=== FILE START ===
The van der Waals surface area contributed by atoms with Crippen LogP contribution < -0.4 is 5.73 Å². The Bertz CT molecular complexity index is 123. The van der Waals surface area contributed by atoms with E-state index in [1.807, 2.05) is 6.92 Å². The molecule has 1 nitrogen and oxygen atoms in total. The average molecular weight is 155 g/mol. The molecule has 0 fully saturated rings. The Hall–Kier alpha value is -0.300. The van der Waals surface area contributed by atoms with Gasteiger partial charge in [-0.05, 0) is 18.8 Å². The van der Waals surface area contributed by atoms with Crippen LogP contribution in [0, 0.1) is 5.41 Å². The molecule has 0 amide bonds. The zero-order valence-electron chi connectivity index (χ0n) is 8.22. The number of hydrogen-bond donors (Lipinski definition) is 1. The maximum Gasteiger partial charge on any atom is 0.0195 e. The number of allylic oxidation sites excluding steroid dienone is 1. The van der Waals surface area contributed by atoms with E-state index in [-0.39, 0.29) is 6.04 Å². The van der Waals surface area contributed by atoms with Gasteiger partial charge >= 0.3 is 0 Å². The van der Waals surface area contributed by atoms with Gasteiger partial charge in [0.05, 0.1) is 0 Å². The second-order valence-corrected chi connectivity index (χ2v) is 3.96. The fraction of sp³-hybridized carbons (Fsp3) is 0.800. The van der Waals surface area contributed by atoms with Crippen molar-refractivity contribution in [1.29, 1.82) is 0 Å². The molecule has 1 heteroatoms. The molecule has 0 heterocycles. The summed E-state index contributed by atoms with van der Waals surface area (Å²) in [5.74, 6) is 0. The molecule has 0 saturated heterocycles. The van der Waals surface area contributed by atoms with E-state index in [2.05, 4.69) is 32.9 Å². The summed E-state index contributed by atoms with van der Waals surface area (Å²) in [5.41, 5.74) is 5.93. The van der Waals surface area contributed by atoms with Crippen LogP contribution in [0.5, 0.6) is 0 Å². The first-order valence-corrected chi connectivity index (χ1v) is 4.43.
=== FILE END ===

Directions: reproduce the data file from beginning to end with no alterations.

The van der Waals surface area contributed by atoms with Crippen LogP contribution < -0.4 is 5.73 Å². The Bertz CT molecular complexity index is 123. The van der Waals surface area contributed by atoms with E-state index in [1.807, 2.05) is 6.92 Å². The molecule has 1 nitrogen and oxygen atoms in total. The average molecular weight is 155 g/mol. The molecule has 0 fully saturated rings. The Hall–Kier alpha value is -0.300. The van der Waals surface area contributed by atoms with Gasteiger partial charge in [-0.05, 0) is 18.8 Å². The van der Waals surface area contributed by atoms with Crippen LogP contribution in [0, 0.1) is 5.41 Å². The molecule has 0 amide bonds. The zero-order valence-electron chi connectivity index (χ0n) is 8.22. The number of hydrogen-bond donors (Lipinski definition) is 1. The maximum Gasteiger partial charge on any atom is 0.0195 e. The number of allylic oxidation sites excluding steroid dienone is 1. The van der Waals surface area contributed by atoms with E-state index in [-0.39, 0.29) is 6.04 Å². The van der Waals surface area contributed by atoms with Gasteiger partial charge >= 0.3 is 0 Å². The van der Waals surface area contributed by atoms with Gasteiger partial charge in [0.05, 0.1) is 0 Å². The second-order valence-corrected chi connectivity index (χ2v) is 3.96. The fraction of sp³-hybridized carbons (Fsp3) is 0.800. The van der Waals surface area contributed by atoms with Crippen molar-refractivity contribution in [1.29, 1.82) is 0 Å². The molecule has 1 heteroatoms. The molecule has 0 heterocycles. The summed E-state index contributed by atoms with van der Waals surface area (Å²) in [5.74, 6) is 0. The molecule has 0 saturated heterocycles. The van der Waals surface area contributed by atoms with E-state index in [2.05, 4.69) is 32.9 Å². The summed E-state index contributed by atoms with van der Waals surface area (Å²) in [5.41, 5.74) is 5.93. The van der Waals surface area contributed by atoms with Crippen LogP contribution in [0.5, 0.6) is 0 Å². The first-order valence-corrected chi connectivity index (χ1v) is 4.43.